A1.2 ServQual questions The concept of gaps scores can be a useful one for a service manager since they provide information on customer expectations, perceptions of service received and any gaps between the two. However, one of the problems for managers in designing a customer questionnaire is to decide which aspects of service should be examined that is, which areas of performance should be covered. Without some form of framework, questionnaires are in danger of becoming an unstructured collection of unrelated questions. The results from such a survey may well be difficult to assess in terms of performance improvement issues. One popular framework used is that if ServQual (Service Quality). The developers of ServQual argue that for most service organisations, service quality can be broken down into 5 individual dimensions:

Dimension Tangibles

Description the physical facilities and equipment available, the appearance of staff; how easy it is to understand communication materials such as leaflets performing the promised service dependably and accurately helping customers and providing a prompt service inspiring trust and confidence in the service and its staff providing a caring and individual service to customers

Reliability Responsiveness Assurance Empathy

These five dimensions can then be used to help structure a survey questionnaire and assess the resulting information. Under each of the five dimensions we can construct appropriate questions for customers to respond to. Each set of questions under a particular dimension can then be designed to capture specific features of that dimension.


The use of such service quality dimensions allows management to develop an understanding of the relative performance of the service across these dimensions. We are able to see, for example, whether expectations are higher in the Reliability dimension or for Responsiveness. We can also see where service quality gaps are largest. A more focused examination of particular dimensions is then possible by looking at the individual questions making up each dimension. The developers of ServQual identified 22 questions under the 5 dimensions. They proposed that this core set of questions could be adapted by different organisations to measure service quality. A1.3 Original ServQual questions
Tangibles 1 An excellent service 2 An excellent service 3 An excellent service 4 An excellent service are visually appealing will will will will have have have have up-to-date equipment attractive physical facilities staff who are neat in appearance materials (such as pamphlets and brochures) which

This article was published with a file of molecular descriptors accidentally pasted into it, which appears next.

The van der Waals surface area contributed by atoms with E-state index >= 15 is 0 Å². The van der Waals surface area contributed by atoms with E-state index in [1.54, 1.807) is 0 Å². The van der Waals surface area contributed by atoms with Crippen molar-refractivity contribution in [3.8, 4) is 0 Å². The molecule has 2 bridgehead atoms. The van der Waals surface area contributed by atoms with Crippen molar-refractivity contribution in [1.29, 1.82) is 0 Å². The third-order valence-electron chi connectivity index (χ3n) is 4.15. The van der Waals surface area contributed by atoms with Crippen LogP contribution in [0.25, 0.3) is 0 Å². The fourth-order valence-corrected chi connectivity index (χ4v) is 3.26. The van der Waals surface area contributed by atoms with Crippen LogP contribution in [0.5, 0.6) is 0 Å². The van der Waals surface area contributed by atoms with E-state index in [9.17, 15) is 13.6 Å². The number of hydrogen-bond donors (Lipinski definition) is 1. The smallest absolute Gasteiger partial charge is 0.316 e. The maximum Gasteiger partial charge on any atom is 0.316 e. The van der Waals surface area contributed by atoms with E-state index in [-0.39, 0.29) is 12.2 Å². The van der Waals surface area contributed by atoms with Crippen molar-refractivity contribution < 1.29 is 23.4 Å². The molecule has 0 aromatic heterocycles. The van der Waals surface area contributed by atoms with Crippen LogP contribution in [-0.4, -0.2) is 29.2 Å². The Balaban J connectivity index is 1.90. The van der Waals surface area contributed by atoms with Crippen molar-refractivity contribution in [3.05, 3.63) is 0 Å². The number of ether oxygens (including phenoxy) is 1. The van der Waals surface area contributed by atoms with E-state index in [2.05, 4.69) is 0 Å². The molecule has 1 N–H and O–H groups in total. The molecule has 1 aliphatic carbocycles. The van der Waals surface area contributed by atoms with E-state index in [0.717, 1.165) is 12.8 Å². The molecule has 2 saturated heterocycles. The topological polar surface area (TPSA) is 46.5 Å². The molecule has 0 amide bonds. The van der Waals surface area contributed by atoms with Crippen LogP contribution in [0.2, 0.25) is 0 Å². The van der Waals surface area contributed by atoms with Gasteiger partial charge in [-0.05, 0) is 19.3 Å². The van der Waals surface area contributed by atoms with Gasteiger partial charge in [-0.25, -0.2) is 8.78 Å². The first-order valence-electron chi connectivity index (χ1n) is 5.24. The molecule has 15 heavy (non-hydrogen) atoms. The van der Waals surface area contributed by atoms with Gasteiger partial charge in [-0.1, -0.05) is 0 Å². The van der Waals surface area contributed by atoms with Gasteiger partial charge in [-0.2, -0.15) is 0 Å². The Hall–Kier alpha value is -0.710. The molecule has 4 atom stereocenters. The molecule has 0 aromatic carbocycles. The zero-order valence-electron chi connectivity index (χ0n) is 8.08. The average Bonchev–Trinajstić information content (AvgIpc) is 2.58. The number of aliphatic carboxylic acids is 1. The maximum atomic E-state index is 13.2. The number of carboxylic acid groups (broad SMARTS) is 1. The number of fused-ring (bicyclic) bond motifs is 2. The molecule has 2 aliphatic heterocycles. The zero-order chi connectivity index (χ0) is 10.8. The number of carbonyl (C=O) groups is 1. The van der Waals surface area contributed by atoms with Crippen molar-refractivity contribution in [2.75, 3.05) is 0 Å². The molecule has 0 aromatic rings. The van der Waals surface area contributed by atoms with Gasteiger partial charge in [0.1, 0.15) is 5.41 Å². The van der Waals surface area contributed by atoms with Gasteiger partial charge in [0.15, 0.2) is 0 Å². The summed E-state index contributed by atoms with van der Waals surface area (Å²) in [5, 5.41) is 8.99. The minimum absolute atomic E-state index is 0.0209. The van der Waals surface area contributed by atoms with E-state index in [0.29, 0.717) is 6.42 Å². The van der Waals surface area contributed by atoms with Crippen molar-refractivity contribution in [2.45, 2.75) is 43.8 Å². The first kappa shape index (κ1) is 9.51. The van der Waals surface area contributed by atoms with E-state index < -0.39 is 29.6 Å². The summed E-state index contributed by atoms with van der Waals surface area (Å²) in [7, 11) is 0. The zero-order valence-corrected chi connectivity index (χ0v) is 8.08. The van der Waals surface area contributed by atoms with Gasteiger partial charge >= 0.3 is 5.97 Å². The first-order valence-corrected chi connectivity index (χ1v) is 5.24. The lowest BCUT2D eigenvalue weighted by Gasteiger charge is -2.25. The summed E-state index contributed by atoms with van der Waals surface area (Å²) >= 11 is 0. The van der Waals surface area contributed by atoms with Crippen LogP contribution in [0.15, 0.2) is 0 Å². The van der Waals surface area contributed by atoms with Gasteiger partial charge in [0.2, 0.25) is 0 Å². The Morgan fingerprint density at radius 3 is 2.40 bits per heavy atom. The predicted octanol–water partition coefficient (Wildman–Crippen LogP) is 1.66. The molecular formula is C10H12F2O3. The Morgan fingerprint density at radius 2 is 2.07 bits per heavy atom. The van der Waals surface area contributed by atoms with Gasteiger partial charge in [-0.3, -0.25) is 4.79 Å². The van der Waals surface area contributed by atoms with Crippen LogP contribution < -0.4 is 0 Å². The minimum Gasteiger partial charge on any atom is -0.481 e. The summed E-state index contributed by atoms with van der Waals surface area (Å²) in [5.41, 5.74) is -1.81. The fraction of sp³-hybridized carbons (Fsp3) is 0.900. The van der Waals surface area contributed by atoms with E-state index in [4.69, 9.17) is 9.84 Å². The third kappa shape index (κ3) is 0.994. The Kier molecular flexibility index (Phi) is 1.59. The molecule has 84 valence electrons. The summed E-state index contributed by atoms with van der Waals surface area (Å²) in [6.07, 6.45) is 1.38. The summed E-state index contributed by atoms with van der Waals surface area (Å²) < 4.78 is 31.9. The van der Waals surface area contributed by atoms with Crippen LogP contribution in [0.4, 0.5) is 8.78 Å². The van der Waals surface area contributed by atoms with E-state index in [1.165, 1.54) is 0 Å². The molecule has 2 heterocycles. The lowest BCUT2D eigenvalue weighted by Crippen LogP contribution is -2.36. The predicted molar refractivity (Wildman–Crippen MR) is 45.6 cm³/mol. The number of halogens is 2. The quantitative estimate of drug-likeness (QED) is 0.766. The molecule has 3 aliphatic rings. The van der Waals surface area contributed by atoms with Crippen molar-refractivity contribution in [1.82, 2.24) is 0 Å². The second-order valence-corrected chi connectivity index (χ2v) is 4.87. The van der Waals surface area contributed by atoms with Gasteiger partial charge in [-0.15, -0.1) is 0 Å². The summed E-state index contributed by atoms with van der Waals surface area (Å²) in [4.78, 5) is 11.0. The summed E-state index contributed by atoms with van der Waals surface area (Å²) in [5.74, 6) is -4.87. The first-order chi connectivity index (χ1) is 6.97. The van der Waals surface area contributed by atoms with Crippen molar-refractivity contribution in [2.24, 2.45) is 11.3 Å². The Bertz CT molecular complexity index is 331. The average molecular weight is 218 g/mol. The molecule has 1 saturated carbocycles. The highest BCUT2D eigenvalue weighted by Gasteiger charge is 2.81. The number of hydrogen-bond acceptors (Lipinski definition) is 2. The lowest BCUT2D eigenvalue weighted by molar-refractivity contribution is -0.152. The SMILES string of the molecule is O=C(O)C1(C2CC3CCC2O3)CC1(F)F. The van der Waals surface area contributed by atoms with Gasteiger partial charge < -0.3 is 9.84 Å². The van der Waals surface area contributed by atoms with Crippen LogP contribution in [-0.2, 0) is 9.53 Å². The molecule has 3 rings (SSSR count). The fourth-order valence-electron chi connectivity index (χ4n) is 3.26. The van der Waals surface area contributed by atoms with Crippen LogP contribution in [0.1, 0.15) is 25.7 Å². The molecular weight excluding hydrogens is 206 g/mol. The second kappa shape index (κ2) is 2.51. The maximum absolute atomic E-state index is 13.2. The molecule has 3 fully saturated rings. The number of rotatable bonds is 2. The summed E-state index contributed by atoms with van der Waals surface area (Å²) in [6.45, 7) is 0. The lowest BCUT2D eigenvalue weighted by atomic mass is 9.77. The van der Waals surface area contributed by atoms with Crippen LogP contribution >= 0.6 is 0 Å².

Reliability 5 In an excellent service, when they promise to do something by a certain time they do so 6 In an excellent service when customers have a problem they show a sincere interest in solving it 7 An excellent service will perform the service right first time 8 An excellent service will provide their services at the time they promise to 9 An excellent service will insist on error-free records Responsiveness 10 Employees of provided 11 Employees of 12 Employees of 13 Employees of requests an excellent service will tell customers exactly when service will be an excellent service will give prompt service to customers an excellent service will always be willing to help customers an excellent service will never be too busy to respond to customer

Assurance 14 The behaviour of employees in an excellent service will instil confidence in customers 15 Customers will feel safe in their contact with an excellent service 16 Employees in an excellent service will be consistently courteous with customers 17 Employees in an excellent service will have the knowledge to answer customer questions Empathy 18 An excellent service will give customers individual attention 19 An excellent service will have operating hours convenient to all their customers 20 An excellent service will have employees who give customers personal attention 21 An excellent service will have the customers best interests at heart 22 Employees in an excellent service will understand the specific needs of their customers